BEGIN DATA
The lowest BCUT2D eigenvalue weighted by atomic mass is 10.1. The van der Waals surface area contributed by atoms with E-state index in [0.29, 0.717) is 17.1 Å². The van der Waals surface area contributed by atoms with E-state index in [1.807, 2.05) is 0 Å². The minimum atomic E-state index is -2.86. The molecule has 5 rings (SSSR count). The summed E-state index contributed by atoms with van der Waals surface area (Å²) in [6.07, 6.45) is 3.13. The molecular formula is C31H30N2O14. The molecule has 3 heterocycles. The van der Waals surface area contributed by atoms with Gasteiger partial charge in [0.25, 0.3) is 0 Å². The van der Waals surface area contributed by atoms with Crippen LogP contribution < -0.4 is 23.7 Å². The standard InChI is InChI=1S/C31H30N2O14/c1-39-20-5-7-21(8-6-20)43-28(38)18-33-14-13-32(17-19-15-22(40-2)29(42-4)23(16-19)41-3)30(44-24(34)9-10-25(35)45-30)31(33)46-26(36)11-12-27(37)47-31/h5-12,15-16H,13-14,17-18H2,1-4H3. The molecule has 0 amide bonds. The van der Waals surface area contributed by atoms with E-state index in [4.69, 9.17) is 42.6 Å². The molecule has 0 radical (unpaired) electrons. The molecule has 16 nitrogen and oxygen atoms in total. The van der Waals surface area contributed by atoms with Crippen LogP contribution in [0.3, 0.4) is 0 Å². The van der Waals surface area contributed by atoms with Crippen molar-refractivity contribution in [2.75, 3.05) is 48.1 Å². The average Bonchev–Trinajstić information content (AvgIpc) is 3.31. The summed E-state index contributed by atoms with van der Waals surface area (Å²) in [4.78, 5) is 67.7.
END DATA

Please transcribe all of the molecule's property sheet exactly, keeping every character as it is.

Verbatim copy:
The lowest BCUT2D eigenvalue weighted by atomic mass is 10.1. The van der Waals surface area contributed by atoms with E-state index in [0.29, 0.717) is 17.1 Å². The van der Waals surface area contributed by atoms with E-state index in [1.807, 2.05) is 0 Å². The minimum atomic E-state index is -2.86. The molecule has 5 rings (SSSR count). The summed E-state index contributed by atoms with van der Waals surface area (Å²) in [6.07, 6.45) is 3.13. The molecular formula is C31H30N2O14. The molecule has 3 heterocycles. The van der Waals surface area contributed by atoms with Gasteiger partial charge in [0.25, 0.3) is 0 Å². The van der Waals surface area contributed by atoms with Crippen LogP contribution < -0.4 is 23.7 Å². The standard InChI is InChI=1S/C31H30N2O14/c1-39-20-5-7-21(8-6-20)43-28(38)18-33-14-13-32(17-19-15-22(40-2)29(42-4)23(16-19)41-3)30(44-24(34)9-10-25(35)45-30)31(33)46-26(36)11-12-27(37)47-31/h5-12,15-16H,13-14,17-18H2,1-4H3. The molecule has 0 amide bonds. The van der Waals surface area contributed by atoms with E-state index in [4.69, 9.17) is 42.6 Å². The molecule has 0 radical (unpaired) electrons. The molecule has 16 nitrogen and oxygen atoms in total. The van der Waals surface area contributed by atoms with Crippen LogP contribution in [0.3, 0.4) is 0 Å². The van der Waals surface area contributed by atoms with Crippen molar-refractivity contribution in [2.75, 3.05) is 48.1 Å². The average Bonchev–Trinajstić information content (AvgIpc) is 3.31. The summed E-state index contributed by atoms with van der Waals surface area (Å²) in [4.78, 5) is 67.7.